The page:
Okay, it's something we girls have long suspected, but now it's confirmed: Stuff Magazine reports that British men find electronic gadgets more fun than their wives or girlfriends, and a quarter of them leave their partner alone in bed so they can spend time on their gadget addiction. A full third of 952 British males polled by Stuff say they have more fun playing with video games, web surfing, or watching DVDs than spending time with their mates. A quarter indulge in electronic entertainment while their mates are in bed, with 10% saying they spend up to four hours with their gadgets.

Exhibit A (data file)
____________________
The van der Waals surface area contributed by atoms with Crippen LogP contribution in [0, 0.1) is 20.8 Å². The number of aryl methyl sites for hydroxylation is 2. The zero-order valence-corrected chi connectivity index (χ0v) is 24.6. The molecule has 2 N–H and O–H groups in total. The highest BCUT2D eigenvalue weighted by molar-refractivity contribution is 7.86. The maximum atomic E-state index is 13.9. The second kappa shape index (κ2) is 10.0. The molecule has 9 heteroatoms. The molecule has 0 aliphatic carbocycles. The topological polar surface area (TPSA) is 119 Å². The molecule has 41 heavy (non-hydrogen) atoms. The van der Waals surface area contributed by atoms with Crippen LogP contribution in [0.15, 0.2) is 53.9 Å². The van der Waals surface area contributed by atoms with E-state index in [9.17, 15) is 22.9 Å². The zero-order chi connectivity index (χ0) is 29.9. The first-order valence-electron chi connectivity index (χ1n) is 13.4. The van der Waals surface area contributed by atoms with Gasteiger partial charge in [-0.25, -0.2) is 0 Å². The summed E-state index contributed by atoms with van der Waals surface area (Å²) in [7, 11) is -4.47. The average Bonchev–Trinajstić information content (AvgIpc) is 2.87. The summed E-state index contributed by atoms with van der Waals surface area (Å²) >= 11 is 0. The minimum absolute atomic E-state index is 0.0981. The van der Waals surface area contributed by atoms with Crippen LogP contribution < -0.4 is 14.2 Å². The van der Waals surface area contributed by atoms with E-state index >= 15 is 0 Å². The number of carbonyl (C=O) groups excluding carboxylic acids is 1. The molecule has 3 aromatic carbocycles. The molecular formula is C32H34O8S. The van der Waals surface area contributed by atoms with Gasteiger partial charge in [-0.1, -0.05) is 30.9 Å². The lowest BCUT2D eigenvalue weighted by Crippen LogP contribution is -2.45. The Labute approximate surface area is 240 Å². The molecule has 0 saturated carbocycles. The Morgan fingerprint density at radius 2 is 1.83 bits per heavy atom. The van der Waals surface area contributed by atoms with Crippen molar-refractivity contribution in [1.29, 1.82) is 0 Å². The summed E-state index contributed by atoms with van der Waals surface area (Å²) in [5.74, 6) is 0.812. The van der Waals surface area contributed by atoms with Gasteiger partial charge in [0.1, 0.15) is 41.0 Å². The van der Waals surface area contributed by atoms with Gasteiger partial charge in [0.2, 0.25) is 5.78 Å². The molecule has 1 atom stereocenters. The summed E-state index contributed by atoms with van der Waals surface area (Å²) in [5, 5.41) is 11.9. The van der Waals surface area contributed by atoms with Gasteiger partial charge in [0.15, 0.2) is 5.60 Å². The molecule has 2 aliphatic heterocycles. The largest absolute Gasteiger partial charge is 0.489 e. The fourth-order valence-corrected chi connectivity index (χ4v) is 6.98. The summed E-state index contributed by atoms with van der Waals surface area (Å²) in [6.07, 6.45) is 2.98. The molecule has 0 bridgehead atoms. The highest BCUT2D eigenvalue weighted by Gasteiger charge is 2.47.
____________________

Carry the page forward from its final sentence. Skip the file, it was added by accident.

For industrial control applications, or even a simple assembly line, that machine can go almost 24/7 without a break. But what happens when the task is a little more complex? That’s where the “smart” machine would come in. The smart machine is one that has some simple (or complex in some cases) processing capability to be able to adapt to changing conditions. Such machines are suited for a host of applications, including automotive, aerospace, defense, medical, computers and electronics, telecommunications, consumer goods, and so on. This discussion will examine what’s possible with smart machines, and what tradeoffs need to be made to implement such a solution.